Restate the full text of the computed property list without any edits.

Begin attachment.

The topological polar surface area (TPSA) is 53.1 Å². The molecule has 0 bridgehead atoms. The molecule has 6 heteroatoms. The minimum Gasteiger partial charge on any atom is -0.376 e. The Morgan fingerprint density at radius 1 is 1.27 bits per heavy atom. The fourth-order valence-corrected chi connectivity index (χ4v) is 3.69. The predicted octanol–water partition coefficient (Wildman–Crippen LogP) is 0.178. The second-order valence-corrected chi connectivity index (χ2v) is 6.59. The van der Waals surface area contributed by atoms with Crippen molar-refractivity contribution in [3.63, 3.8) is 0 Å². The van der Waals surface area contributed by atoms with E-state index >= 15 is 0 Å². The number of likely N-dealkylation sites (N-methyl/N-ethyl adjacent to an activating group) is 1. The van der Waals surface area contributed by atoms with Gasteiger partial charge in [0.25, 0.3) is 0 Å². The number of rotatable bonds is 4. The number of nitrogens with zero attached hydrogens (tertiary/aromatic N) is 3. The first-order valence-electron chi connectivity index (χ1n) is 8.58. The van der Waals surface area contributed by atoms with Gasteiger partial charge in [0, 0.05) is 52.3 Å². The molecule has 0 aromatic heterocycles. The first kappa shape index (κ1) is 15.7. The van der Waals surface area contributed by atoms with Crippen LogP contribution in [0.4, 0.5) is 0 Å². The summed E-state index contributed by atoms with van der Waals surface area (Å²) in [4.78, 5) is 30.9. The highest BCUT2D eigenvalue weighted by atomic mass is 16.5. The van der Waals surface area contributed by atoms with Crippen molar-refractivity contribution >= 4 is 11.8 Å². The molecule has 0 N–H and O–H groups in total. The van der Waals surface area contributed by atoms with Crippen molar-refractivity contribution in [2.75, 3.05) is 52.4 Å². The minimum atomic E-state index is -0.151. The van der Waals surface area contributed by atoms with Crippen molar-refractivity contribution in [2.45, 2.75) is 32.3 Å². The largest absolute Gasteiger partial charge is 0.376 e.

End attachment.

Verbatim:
The topological polar surface area (TPSA) is 53.1 Å². The molecule has 0 bridgehead atoms. The molecule has 6 heteroatoms. The minimum Gasteiger partial charge on any atom is -0.376 e. The Morgan fingerprint density at radius 1 is 1.27 bits per heavy atom. The fourth-order valence-corrected chi connectivity index (χ4v) is 3.69. The predicted octanol–water partition coefficient (Wildman–Crippen LogP) is 0.178. The second-order valence-corrected chi connectivity index (χ2v) is 6.59. The van der Waals surface area contributed by atoms with Crippen molar-refractivity contribution in [3.63, 3.8) is 0 Å². The van der Waals surface area contributed by atoms with E-state index >= 15 is 0 Å². The number of likely N-dealkylation sites (N-methyl/N-ethyl adjacent to an activating group) is 1. The van der Waals surface area contributed by atoms with Gasteiger partial charge in [0.25, 0.3) is 0 Å². The number of rotatable bonds is 4. The number of nitrogens with zero attached hydrogens (tertiary/aromatic N) is 3. The first-order valence-electron chi connectivity index (χ1n) is 8.58. The van der Waals surface area contributed by atoms with Gasteiger partial charge in [0, 0.05) is 52.3 Å². The molecule has 0 aromatic heterocycles. The first kappa shape index (κ1) is 15.7. The van der Waals surface area contributed by atoms with Crippen LogP contribution in [0.4, 0.5) is 0 Å². The summed E-state index contributed by atoms with van der Waals surface area (Å²) in [4.78, 5) is 30.9. The highest BCUT2D eigenvalue weighted by atomic mass is 16.5. The van der Waals surface area contributed by atoms with Crippen molar-refractivity contribution >= 4 is 11.8 Å². The molecule has 0 N–H and O–H groups in total. The van der Waals surface area contributed by atoms with Crippen molar-refractivity contribution in [2.75, 3.05) is 52.4 Å². The minimum atomic E-state index is -0.151. The van der Waals surface area contributed by atoms with Crippen molar-refractivity contribution in [2.45, 2.75) is 32.3 Å². The largest absolute Gasteiger partial charge is 0.376 e.